As I discussed in last week’s column, despite numerous technological and methodological drawbacks, the idea of using set-top boxes to derive “currency” ratings continues to be popular in the television industry. Specifically I opined that set-top-box measurement would be less accurate on a national level than Nielsen’s National People Meter sample and predicted that set-top boxes would not be used to develop national ratings for a long time, if ever.
This week I’m looking at the prospect of using set-top boxes to measure local markets, where the need for a new kind of measurement is more obvious and urgent.
Among the 210 local markets that Nielsen measures, only 25 are served by Local People Meters (the same technology that’s used for national ratings). Of the remaining markets, 31are measured by a combination of set meters and diaries, while the remaining 159 are measured by paper diaries alone.
For all the problems with set-top-box measurement, even a flawed electronic service would be better than one based on diaries, and local markets are where the measurement services are concentrating their set-top-box efforts. Rentrak has signed a number of local TV stations to its TV Essentials service, while Nielsen successfully completed “proof of concept” tests that showed it could functionally blend set-top-box data with samples in local markets.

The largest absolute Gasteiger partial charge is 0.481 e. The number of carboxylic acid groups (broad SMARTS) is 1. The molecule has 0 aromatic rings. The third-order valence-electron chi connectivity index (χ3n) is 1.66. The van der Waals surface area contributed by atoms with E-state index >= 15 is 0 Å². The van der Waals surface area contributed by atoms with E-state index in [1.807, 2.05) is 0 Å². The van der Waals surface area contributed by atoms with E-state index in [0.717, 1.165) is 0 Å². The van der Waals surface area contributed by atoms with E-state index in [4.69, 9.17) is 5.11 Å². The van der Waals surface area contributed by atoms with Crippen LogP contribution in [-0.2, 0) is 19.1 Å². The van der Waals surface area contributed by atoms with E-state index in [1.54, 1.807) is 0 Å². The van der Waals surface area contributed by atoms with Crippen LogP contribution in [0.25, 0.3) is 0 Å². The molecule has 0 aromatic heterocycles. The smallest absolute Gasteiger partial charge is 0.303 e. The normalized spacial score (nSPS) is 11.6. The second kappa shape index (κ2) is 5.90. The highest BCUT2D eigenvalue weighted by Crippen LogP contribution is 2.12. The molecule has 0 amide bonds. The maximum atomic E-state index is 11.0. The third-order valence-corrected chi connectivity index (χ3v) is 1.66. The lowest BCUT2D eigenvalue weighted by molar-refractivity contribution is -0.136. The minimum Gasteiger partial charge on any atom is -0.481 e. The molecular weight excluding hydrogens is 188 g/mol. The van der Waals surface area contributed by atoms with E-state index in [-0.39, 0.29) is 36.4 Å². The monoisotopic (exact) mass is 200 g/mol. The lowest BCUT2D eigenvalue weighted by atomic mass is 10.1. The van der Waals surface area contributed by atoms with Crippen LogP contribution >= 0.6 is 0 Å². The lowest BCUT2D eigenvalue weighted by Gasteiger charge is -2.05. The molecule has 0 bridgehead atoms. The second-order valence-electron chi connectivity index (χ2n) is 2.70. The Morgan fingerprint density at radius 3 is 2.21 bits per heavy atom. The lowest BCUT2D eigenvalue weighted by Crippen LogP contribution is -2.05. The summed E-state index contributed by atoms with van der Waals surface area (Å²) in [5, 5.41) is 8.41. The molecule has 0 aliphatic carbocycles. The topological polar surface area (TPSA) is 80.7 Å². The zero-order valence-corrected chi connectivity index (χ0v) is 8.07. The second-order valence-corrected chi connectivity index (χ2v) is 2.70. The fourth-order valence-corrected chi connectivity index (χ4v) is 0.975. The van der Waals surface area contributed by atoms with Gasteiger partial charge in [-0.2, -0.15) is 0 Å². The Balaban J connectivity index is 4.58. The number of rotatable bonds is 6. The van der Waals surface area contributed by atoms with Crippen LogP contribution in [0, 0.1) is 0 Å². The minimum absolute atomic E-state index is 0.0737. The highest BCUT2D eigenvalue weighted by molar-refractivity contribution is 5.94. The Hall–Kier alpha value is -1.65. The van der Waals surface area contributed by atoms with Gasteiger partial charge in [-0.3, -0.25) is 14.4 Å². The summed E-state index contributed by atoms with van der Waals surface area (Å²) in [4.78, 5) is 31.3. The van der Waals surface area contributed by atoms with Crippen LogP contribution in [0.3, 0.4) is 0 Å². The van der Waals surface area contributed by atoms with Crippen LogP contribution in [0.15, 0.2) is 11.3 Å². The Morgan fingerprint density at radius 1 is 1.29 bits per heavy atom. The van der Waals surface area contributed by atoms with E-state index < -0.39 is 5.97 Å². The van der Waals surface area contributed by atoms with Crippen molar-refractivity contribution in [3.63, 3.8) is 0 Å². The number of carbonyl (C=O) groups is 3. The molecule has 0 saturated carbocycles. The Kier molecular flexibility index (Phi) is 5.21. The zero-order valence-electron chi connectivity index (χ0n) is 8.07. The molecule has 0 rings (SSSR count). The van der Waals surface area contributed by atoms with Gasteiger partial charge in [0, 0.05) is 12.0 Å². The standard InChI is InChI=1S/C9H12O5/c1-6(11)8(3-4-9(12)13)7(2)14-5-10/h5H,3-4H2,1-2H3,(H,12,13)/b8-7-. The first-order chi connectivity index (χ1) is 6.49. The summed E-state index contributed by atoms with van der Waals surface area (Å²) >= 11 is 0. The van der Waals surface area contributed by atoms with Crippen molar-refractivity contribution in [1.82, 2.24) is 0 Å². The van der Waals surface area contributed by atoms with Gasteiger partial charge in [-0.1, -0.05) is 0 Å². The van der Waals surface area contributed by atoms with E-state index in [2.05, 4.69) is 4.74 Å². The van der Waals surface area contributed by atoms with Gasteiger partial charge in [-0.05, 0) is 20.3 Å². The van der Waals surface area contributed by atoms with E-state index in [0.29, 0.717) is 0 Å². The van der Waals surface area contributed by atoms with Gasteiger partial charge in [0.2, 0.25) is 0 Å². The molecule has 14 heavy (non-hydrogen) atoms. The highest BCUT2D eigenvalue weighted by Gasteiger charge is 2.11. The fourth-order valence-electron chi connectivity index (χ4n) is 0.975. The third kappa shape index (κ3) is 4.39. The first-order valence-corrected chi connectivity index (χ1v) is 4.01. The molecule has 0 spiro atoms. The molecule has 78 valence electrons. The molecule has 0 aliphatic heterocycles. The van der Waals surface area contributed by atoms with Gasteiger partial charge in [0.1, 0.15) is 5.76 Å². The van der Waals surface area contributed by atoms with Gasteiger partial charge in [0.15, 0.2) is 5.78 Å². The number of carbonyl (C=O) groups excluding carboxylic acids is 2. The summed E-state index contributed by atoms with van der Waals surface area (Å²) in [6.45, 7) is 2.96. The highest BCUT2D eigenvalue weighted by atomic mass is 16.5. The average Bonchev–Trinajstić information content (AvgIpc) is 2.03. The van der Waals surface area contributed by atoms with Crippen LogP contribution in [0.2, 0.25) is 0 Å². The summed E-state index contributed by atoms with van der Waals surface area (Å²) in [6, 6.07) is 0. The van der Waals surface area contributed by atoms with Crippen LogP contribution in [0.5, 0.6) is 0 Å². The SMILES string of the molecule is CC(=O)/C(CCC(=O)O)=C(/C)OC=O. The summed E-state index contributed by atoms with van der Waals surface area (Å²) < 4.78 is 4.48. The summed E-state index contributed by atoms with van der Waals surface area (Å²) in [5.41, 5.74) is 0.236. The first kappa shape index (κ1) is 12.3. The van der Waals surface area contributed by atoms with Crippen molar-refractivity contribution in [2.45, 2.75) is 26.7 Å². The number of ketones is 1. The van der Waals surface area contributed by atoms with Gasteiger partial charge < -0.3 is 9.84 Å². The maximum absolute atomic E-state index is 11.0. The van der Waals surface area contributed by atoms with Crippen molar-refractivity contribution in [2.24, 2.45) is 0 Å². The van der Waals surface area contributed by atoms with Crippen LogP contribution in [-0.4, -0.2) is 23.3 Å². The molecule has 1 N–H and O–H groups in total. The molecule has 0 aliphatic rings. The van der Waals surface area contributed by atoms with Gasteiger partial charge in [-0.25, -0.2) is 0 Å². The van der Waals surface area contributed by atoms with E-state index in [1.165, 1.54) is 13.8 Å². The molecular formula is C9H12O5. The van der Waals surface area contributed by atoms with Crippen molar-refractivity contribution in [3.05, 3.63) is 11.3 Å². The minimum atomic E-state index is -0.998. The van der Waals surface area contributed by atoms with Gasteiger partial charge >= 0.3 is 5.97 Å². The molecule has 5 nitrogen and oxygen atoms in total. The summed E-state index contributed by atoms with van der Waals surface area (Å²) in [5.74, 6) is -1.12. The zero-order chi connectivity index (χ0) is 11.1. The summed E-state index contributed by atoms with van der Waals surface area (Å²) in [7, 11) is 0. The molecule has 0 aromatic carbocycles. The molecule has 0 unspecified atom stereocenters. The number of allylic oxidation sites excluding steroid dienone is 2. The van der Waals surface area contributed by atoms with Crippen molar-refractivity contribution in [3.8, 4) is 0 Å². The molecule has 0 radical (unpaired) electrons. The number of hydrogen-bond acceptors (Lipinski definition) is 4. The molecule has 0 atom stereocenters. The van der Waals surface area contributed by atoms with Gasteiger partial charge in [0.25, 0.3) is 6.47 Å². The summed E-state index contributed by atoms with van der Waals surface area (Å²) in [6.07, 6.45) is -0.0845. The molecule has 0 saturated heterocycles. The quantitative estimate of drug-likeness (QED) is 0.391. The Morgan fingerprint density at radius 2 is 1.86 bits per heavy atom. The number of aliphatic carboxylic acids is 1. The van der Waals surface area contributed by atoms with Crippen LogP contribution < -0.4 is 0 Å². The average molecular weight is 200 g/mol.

In other words, it is technologically possible that Nielsen or another service could offer true set-top-box measurement in local markets soon. But there are two major obstacles: industry acceptance and access to data.
In terms of industry acceptance, the loudest voices now seem to support set-top-box measurement, lulling outside observers into thinking there is a consensus on the issue. But there are winners and losers whenever there’s a measurement change, and those who feel disadvantaged scream loud and long. Witness the problems Nielsen experienced installing Local People Meters in the largest local markets: it ended up being accused of racism and hauled before Congress twice. More recently, it found itself in a firestorm when it tried to make “live-plus-same-day” ratings the primary local currency.
The fractured nature of the local market makes it particularly difficult to effect changes there. In a challenging economic environment, a myriad of station groups, local agencies, and trade associations all jockey for the slightest advantage. And frankly, there’s a lot more short-term thinking at the local level, where the focus is on the next sweeps period and little effort is put into long-term structural changes.
The second obstacle to set-top box measurement is access to data. No measurement company -- Nielsen, Rentrak or anyone else -- can roll out a ratings service to all the markets now served by diaries unless they have a national footprint of set-top boxes, enough to cover every single market. And to build a national footprint, they would need to sign almost every major cable and satellite company to get enough usable boxes to cover those markets.